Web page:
University of Pennsylvania, Master of Liberal Arts, Urban Studies, 2020
Butler University, Bachelor of Science in Economics, 2015
“I’m a lifelong learner,” says Nathaniel Borek (Master of Liberal Arts ‘20). “I just enjoy having readings to dig into and people to discuss it with, even if that’s not in a formal classroom environment.” After graduating college with a focus in philosophy and economics and establishing a career in community development, Nathaniel felt ready for an educational opportunity that would allow him to pursue his personal, professional, and academic interests at the same time. “I knew that I wanted to go to grad school, but I wasn't sure what program I wanted to attend—given that I had an interdisciplinary background and I wanted to be a part-time student,” Nathaniel recalls. “Penn’s Master of Liberal Arts is structured in such a way that it works well for people who work full time and who are interested in pursuing a little bit more of an intellectual master's program.”
In the Master of Liberal Arts (MLA) program, Nathaniel continued working full time while immersing himself in opportunities to learn and connect on campus. “I just really appreciated how flexible the program was in terms of timing, but also in terms of just the number and variety of courses that I could take along the way,” he says. “If anything, it was a little bit of a problem to sort through the full catalog and find just one or two courses, because there’s so much at Penn right at your fingertips.” Nathaniel conferred with his supervisor at work as well as his academic advisor to select courses that would meet his academic and professional goals. He also found it beneficial to target his courses to a particular interdisciplinary area.
“I wanted my time in this liberal arts program to have a coherent thread,” says Nathaniel, who took courses that were cross-listed in urban studies as well as history, sociology, and economic development. By his final semester, he found that the curriculum he had created met the requirements of the Certificate in Urban Studies upon graduation. “The Certificate in Urban Studies puts me in a good position to stay on my career track,” he says, adding that the defined area of study helps to convey his expertise to employers and others. “Almost any time someone asks me about my master’s program and I say that I’m earning a Master in Liberal Arts, people kind of scratch their heads,” he laughs.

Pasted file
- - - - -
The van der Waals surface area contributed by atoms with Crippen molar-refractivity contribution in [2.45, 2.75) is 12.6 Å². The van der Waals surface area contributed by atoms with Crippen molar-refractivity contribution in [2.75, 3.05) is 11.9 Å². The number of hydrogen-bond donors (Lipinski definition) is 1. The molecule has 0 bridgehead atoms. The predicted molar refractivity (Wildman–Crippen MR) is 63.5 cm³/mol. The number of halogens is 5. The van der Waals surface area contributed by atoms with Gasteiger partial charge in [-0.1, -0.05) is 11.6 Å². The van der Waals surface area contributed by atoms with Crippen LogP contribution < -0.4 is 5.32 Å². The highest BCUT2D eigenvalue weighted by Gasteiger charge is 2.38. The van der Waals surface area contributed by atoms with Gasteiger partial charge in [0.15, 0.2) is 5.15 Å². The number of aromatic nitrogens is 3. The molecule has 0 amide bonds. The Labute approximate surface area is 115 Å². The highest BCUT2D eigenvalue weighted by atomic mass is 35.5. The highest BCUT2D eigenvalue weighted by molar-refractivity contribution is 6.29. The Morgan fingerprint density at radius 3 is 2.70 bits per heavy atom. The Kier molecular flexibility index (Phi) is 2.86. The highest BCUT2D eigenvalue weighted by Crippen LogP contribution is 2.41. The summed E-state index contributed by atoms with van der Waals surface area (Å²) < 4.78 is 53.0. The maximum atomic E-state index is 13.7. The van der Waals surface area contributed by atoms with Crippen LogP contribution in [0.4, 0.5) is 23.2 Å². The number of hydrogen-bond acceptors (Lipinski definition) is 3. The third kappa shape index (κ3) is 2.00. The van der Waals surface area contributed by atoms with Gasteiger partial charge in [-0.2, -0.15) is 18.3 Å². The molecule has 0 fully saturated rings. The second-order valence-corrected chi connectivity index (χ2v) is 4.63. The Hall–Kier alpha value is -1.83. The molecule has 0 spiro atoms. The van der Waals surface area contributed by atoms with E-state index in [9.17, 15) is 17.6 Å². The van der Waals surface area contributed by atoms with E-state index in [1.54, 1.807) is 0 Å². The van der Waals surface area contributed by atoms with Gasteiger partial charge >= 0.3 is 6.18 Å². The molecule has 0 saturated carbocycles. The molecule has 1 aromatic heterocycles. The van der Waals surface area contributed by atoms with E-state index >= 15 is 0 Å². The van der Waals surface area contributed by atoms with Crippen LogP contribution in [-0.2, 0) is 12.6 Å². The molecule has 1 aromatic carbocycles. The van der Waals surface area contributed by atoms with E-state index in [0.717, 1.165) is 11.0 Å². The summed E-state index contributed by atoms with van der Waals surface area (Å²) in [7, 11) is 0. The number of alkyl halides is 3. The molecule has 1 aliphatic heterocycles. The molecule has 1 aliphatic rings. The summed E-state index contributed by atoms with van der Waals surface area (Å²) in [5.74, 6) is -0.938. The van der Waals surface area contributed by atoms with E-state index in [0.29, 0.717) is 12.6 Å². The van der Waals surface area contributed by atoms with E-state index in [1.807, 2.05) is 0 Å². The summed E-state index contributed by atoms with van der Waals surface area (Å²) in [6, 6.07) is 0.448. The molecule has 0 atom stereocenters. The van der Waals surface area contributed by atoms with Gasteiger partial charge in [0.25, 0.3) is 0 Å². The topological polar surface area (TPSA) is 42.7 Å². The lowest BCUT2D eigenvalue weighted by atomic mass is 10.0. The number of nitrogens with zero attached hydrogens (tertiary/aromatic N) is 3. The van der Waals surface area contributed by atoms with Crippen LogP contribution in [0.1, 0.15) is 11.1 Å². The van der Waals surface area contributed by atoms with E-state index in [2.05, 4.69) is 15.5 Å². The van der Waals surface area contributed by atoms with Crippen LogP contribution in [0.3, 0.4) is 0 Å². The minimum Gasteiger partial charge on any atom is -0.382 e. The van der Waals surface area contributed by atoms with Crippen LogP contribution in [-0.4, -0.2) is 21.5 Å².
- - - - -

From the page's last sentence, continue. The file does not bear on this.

For his capstone research project, Nathaniel explored how community engagement can play a role in helping communities overcome traumatic experiences, and how organizations that serve different neighborhood needs—such as behavioral health and affordable housing—can partner to best serve their communities. “Trauma is an incredibly common human experience, but it's not very well understood,” he says. “People understand that things like surviving through a pandemic or recovering from substance use are deeply challenging, meaningfully life-changing experiences. But I think that not all people understand the role that life-threatening experiences can play in shaping your behaviors or the way that you identify yourself, vis-a-vis your family and loved ones and peers.”
“I can hardly think of another program where I would have been able to do my capstone, and I'm really glad I could pursue it,” Nathaniel adds. “The path that I wound up carving really worked well for me, and it was a great learning experience.”